However, somewhat unlike their youthful formative elementary days, Magic Mountain’s topics are a bit more college’y, highlighted by moments of verbal sultry bluntness more so than their previous three releases. Perhaps so blatantly, that we can go ahead and officially add “stoner-rock” to their growing list of genre identifiers.

The opening track, “Holding On To Letting Go,” sets a fast pace that rarely slows down throughout the album. Between the first single, “Me and Mary Jane,” or other tunes like “Peace Pipe” or the album’s title cut, there are enough marijuana-friendly references for this recording collection to be a modern day Cheech and Chong movie soundtrack. Where C&C go to Kentucky. Theoretically.

Of course, a Black Stone(d) Cherry album is never really complete until, in prideful anthemic-fashion, there’s a song which glorifies their home state of Kentucky. A place they’re not ashamed from being. The tune this time is “Hollywood In Kentucky” where the guys proclaim that “KFC would still be Kentucky Fried Chicken” and where “you get your ass kicked if you talk about my mother.”

And that song closes out with an instrumental guitar-fueled bluegrass’ish jam session.

Word.

Key Tracks: “Me and Mary Jane” “Dance Girl” “Fiesta Del Fuego” “Hollywood In Kentucky”

This review also published at PerformerMag.com and in Performer Magazine’s July 2014 issue. 

 

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No, my fingers didn’t get chopped off. Nor did any other of my body parts. I’m not dead, either. Not yet. Bummer, right? It usually takes something happening out of Kentucky, musically, that actually leaves the state’s borders, to bring me out of my so-called editorial hibernation.

I’ve been following these young Southern Kentucky lads, Black Stone(d) Cherry, since they were 16 years old. I think Ben and John Fred were still sophomore’s in high school when I first met them in Jillian’s Louisville (now Diamonds Pub). How’d they get into a bar at 16, you may ask? Well, when your father is Richard Young, founding member and guitarist of the Kentucky Headhunters, they just kinda get to go where they damn well please in Kentucky’s live music venues. And as history would have it, I would be lucky enough to be invited down to their Edmonton-based practice house, and be the first published journalist to interview and write about them.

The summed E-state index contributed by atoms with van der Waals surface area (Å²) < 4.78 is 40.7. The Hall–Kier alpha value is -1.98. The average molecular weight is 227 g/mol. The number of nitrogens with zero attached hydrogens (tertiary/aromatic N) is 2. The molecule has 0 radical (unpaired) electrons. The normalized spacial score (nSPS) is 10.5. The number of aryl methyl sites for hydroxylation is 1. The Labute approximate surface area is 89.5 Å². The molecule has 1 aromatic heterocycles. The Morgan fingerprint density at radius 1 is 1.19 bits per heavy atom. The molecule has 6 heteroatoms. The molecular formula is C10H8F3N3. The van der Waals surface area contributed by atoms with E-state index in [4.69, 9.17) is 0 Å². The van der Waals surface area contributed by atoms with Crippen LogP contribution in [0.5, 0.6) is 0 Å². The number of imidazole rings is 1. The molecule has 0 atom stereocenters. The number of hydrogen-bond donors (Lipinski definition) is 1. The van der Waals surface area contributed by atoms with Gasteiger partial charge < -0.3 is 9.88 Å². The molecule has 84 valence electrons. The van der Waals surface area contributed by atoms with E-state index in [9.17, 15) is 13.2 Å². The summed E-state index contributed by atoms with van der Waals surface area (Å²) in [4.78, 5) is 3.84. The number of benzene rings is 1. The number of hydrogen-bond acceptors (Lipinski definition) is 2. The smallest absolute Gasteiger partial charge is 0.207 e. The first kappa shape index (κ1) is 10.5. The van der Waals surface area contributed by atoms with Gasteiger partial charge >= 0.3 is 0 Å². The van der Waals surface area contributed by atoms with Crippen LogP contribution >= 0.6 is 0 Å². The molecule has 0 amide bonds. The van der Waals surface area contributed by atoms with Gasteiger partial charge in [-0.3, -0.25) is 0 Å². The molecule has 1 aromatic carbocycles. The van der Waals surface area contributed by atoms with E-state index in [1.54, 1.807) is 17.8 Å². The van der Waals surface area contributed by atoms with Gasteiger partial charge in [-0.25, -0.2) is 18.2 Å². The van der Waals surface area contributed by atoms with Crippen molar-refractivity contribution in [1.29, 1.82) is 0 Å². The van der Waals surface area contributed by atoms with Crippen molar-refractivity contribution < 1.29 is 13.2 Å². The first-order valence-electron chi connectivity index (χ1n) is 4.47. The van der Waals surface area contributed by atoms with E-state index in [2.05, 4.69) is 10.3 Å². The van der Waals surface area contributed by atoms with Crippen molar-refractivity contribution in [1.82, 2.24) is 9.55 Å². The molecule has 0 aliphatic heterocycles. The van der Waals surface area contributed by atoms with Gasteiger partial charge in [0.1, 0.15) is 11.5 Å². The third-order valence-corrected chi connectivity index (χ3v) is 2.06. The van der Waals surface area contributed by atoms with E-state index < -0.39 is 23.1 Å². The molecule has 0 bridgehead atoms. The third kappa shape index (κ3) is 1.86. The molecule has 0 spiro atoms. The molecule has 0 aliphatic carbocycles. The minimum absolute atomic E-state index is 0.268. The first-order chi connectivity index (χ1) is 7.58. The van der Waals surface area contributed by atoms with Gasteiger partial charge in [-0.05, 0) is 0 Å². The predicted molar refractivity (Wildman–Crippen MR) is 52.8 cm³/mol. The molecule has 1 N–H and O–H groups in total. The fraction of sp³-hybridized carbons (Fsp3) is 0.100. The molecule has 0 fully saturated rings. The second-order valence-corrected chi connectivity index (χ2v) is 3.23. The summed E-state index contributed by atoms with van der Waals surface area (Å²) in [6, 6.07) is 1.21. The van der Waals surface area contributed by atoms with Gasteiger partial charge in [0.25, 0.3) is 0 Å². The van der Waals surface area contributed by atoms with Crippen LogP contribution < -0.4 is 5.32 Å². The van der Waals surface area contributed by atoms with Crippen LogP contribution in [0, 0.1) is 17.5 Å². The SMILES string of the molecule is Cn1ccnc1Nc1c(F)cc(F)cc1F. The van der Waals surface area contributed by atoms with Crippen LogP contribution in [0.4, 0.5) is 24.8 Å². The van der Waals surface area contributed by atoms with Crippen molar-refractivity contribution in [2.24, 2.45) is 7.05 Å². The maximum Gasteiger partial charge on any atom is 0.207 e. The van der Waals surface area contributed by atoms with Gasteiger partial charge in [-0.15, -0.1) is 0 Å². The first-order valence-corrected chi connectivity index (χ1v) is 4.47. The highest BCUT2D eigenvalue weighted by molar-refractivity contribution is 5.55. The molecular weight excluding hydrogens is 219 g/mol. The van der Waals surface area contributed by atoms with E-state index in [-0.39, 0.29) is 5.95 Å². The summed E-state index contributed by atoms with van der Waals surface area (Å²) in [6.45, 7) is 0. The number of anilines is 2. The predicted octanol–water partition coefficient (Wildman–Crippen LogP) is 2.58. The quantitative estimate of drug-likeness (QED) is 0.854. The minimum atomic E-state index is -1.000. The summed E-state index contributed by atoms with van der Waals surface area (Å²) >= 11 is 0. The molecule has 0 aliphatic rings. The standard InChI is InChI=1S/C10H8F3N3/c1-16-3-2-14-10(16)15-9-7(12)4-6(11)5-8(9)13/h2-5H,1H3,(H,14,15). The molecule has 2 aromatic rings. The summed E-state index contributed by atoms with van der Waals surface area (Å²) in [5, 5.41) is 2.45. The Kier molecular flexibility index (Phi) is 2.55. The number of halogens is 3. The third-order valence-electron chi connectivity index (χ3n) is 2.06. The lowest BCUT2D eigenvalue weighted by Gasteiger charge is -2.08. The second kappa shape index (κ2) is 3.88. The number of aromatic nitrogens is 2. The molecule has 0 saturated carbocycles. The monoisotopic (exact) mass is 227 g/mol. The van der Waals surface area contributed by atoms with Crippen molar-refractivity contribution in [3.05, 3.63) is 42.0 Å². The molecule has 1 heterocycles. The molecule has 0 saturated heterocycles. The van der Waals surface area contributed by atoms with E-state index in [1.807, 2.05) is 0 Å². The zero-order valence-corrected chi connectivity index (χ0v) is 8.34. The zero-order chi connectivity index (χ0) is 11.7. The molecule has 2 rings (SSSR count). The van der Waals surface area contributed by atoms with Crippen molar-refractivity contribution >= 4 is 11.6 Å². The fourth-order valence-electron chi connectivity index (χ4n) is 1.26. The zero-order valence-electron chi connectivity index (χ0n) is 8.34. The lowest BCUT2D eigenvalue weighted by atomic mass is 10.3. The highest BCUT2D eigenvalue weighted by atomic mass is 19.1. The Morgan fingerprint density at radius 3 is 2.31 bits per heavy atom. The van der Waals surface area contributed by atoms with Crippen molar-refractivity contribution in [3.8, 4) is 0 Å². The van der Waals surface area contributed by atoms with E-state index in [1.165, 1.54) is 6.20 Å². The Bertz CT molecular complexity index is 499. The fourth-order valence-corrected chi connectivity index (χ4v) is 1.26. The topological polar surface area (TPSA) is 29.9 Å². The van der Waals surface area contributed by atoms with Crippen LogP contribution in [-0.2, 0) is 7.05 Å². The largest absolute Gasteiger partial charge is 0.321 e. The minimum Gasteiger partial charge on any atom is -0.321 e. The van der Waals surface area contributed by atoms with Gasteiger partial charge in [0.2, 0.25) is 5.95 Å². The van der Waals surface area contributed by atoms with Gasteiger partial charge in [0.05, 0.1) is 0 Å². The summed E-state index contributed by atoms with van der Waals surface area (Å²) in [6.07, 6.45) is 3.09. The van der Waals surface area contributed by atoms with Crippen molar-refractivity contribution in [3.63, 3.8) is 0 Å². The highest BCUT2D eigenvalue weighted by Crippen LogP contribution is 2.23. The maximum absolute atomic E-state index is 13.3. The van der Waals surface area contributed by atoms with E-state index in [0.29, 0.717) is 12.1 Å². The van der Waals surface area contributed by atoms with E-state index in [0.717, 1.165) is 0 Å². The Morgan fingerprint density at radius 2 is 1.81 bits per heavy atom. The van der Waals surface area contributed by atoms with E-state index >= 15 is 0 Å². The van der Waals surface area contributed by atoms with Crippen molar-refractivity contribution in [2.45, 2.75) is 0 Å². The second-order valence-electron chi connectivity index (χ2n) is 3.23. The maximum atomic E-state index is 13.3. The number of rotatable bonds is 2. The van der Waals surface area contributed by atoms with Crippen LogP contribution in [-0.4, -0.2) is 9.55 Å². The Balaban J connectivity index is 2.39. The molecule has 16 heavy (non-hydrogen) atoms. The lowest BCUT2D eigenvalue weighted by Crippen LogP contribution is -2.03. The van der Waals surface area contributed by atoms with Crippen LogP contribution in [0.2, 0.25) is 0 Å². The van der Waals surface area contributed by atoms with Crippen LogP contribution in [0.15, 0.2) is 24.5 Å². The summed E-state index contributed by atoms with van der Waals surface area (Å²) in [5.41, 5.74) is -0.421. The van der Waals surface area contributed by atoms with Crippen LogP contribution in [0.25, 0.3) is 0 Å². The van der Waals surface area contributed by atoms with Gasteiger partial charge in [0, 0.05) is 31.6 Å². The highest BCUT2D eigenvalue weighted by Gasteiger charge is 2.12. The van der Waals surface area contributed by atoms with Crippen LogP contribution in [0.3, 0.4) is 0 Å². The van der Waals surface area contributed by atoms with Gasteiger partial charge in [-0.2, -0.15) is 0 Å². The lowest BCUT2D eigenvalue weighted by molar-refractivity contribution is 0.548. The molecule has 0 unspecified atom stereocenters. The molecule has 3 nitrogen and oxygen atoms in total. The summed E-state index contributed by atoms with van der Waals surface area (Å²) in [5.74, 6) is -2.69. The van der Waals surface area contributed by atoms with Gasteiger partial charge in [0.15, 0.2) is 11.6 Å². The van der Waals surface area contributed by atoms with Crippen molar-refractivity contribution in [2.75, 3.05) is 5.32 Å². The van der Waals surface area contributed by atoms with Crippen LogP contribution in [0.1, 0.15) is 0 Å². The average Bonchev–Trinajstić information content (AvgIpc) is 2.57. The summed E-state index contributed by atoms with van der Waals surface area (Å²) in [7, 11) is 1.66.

Black Stone Cherry 2014So, that said, the bad boys from Southern Kentucky, who literally are Southern Rock’s torch-bearers, are back, and they’re dropping their new album, Magic Mountain, May 6th via Roadrunner Records.

Black Stone Cherry commented on the making of Magic Mountain, stating, “Not since before our first album have we felt the freedom and confidence that we felt while writing and recording this album. After touring the world behind three previous albums that we are extremely proud of, we feel this album best captures the live energy, honesty and vibe that encompasses our true musicianship.”

Without going into to much detail, I’ll confirm this. For those few of you who have a copy of Rock-n-Roll Tape, their first studio demo from 2001, think that kind of musical rawness, mixed with their modern-era rhythmic hooks, typical dirty guitars, and now throw in a little social support for the nation’s green movement, and you’ve got Magic Mountain.

Yes, I’ve had a copy of it for a little while now, and yes, I’ll publish my random rhetoric and review of it at PerformerMag.com. And for some odd reason it’ll appear in Performer Magazine’s July 2014 issue. My Editor must be nuts…just like me. And like Black Stone(d) Cherry too I suppose…

 

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jim-james-album-cover Regions of Light and Sound of God
by Jim James
ATO Records
Produced by: Jim James
wwwJimJames.com

If you’ve ever listened to any My Morning Jacket album you may have wondered where all that diverse musical inspiration originates from. A singular source or more of a collective effort from all band members?

This album- perhaps – suggestively answers that question as MMJ’s bearded-frontman perfectly fuses prodigious sounds of classical, alternative rock, folk, funk, soul and jazz into a singular cohesion of climatic musical joy. Just like many MMJ albums have done.

The piano-lead opener, “State of the Art (A.E.I.O.U)” emanates James’ curiosity of life and his ability to harmonize vowels to a progressive funky bass rhythm.

The album’s first single, “Know Til Now,” is a trippy 6+ minute jam who’s random arrangement reminisces MMJ’s “Touch Me I’m Going to Scream Pt.2” and is equally contagious to all the senses.

There’s also the sensual crooning on “A New Life” which starts one way and ends another way, the smooth and sultry progression of “Actress” and the uplifting instrumental “Exploding” which provides depth.

Any song on this album – to the untrained ear – could easily be mistaken as a new MMJ song. And although that’s not really the case, it was, however, crafted by the one musical wizard behind all of them.

– Jason Ashcraft 
* This album review will also appear in Performer Magazine’s February 2013 issue and at PerformerMag.com